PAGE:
The final weekend of the Yuletide countdown kicks off on Saturday, December 19, when cap’n Kirk and his enterprising bandmates suit up and play Santa for Lunch Break, the borough-based community resource that provides year-round meals (and a whole lot more) to Red Bank families and residents of all ages. A sequel to last year’s successful big-beat benefit (and the fourth such “Santa for…” soiree that Kirk and company have staged since 2012), the “three-hour jingle balling of a show” commences at 8 pm with the chief Jirk (whose summertime “Dunesday” beach-bash benefits have been a Shore tradition unto themselves) promising a mix of danceable tunes, “Kirky Style” comedy and special musical guests, in a variety presentation that’s sponsored by “generous anonymous donors” and dedicated in full to funding the ongoing mission of Lunch Break’s volunteers, and their ever-expanding range of charitable, educational and support services for our community neighbors. Take it here for tickets ($35 – $75); bring a non-perishable food item for Lunch Break’s holiday food drive (or make a separate cash donation here) — and read on for more.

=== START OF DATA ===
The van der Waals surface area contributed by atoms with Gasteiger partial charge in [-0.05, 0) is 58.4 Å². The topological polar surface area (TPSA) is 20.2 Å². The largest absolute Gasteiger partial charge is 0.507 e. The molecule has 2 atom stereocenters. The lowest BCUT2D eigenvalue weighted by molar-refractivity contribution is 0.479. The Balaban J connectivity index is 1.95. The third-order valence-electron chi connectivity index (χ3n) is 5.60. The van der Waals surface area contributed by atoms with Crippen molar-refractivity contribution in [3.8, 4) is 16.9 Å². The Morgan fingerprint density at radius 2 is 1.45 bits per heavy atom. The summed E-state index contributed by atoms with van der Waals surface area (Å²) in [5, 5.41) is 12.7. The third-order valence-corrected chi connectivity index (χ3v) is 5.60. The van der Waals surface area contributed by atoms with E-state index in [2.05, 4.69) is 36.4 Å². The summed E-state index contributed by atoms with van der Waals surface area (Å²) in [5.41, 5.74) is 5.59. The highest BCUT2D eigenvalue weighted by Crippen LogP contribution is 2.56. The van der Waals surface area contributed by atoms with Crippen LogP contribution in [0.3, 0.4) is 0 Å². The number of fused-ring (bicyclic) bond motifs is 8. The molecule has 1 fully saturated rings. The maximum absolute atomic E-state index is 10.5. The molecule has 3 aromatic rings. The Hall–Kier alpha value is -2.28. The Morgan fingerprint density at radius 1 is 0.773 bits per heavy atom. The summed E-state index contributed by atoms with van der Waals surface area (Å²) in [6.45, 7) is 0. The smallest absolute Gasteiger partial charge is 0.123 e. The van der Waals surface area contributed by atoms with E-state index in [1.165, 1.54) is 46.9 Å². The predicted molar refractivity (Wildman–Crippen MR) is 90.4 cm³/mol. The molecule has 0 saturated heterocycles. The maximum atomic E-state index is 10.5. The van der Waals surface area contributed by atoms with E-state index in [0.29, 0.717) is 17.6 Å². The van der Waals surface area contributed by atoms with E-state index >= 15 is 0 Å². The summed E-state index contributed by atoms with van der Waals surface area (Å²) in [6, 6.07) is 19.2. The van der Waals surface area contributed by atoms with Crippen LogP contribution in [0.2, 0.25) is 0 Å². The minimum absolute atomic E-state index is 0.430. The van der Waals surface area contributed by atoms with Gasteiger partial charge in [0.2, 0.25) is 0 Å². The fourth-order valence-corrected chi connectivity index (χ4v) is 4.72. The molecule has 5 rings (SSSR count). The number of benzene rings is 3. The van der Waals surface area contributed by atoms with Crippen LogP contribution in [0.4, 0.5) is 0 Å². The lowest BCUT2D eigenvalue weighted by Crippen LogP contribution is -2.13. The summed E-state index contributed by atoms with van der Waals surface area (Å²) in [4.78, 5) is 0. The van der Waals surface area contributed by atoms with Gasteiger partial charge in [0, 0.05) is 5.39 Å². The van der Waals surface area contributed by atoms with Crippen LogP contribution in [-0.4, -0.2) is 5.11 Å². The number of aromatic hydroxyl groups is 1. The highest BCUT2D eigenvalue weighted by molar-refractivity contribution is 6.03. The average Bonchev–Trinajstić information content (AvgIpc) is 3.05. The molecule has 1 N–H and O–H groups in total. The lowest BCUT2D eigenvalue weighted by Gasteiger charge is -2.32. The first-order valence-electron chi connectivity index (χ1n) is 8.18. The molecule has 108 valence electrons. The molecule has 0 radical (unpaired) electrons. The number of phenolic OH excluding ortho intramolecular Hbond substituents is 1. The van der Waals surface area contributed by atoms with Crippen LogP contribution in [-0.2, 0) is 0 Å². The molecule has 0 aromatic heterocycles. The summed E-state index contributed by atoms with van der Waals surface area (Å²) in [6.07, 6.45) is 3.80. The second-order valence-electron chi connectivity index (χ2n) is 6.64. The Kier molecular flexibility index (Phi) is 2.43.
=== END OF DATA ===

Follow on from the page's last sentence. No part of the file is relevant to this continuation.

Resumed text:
Bill Wheatley (left), a resident of The Atrium at Navesink Harbor who’s known as one of Santa’s favorite helpers, displays a Santa-sized haul of hats and mittens with Amber Graves (right) of the Riverside Avenue senior community. Inspired by Candace Christianson’s story The Mitten Tree, Bill and fellow resident Barbara Withers coordinated a Mitten Drive that has so far collected over 50 hats and pairs of mittens for Red Bank Primary School kids. As Atrium communications specialist Mary Kelly reports, “Bill spreads the joy of the holidays throughout the year. Bringing cheer, he shares his musical talents on the harmonica performing at holiday parties, birthdays and happy hours. Pitch perfect, he’s a hit with our residents and just a treat to be around.”
Rumson Garden Club president Diane Guidone (center) is pictured with Christmas Greens co-chairs Liz Dusko (left) and Angela Bennink (right), during the club’s annual initiative to supply “Holly Day” cheer to hard-working area nonprofits.